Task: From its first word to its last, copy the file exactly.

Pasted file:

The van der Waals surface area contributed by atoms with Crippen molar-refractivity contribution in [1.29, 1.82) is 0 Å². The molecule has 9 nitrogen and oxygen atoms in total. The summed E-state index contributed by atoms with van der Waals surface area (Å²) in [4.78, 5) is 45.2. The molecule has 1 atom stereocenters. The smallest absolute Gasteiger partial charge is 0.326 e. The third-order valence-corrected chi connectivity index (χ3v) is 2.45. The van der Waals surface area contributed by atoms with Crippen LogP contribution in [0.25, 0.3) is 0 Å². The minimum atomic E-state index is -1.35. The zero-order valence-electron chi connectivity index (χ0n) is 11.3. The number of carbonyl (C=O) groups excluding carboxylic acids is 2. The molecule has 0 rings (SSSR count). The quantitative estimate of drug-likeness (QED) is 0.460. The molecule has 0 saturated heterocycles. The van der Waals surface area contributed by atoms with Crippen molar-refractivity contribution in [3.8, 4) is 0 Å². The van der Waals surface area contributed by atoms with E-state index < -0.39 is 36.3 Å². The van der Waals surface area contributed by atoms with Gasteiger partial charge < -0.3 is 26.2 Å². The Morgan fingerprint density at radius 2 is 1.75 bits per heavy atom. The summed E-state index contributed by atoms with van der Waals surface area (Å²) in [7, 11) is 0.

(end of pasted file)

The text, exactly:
The van der Waals surface area contributed by atoms with Crippen molar-refractivity contribution in [1.29, 1.82) is 0 Å². The molecule has 9 nitrogen and oxygen atoms in total. The summed E-state index contributed by atoms with van der Waals surface area (Å²) in [4.78, 5) is 45.2. The molecule has 1 atom stereocenters. The smallest absolute Gasteiger partial charge is 0.326 e. The third-order valence-corrected chi connectivity index (χ3v) is 2.45. The van der Waals surface area contributed by atoms with Crippen LogP contribution in [0.25, 0.3) is 0 Å². The minimum atomic E-state index is -1.35. The zero-order valence-electron chi connectivity index (χ0n) is 11.3. The number of carbonyl (C=O) groups excluding carboxylic acids is 2. The molecule has 0 rings (SSSR count). The quantitative estimate of drug-likeness (QED) is 0.460. The molecule has 0 saturated heterocycles. The van der Waals surface area contributed by atoms with Crippen molar-refractivity contribution in [3.8, 4) is 0 Å². The van der Waals surface area contributed by atoms with E-state index < -0.39 is 36.3 Å². The van der Waals surface area contributed by atoms with Gasteiger partial charge < -0.3 is 26.2 Å². The Morgan fingerprint density at radius 2 is 1.75 bits per heavy atom. The summed E-state index contributed by atoms with van der Waals surface area (Å²) in [7, 11) is 0.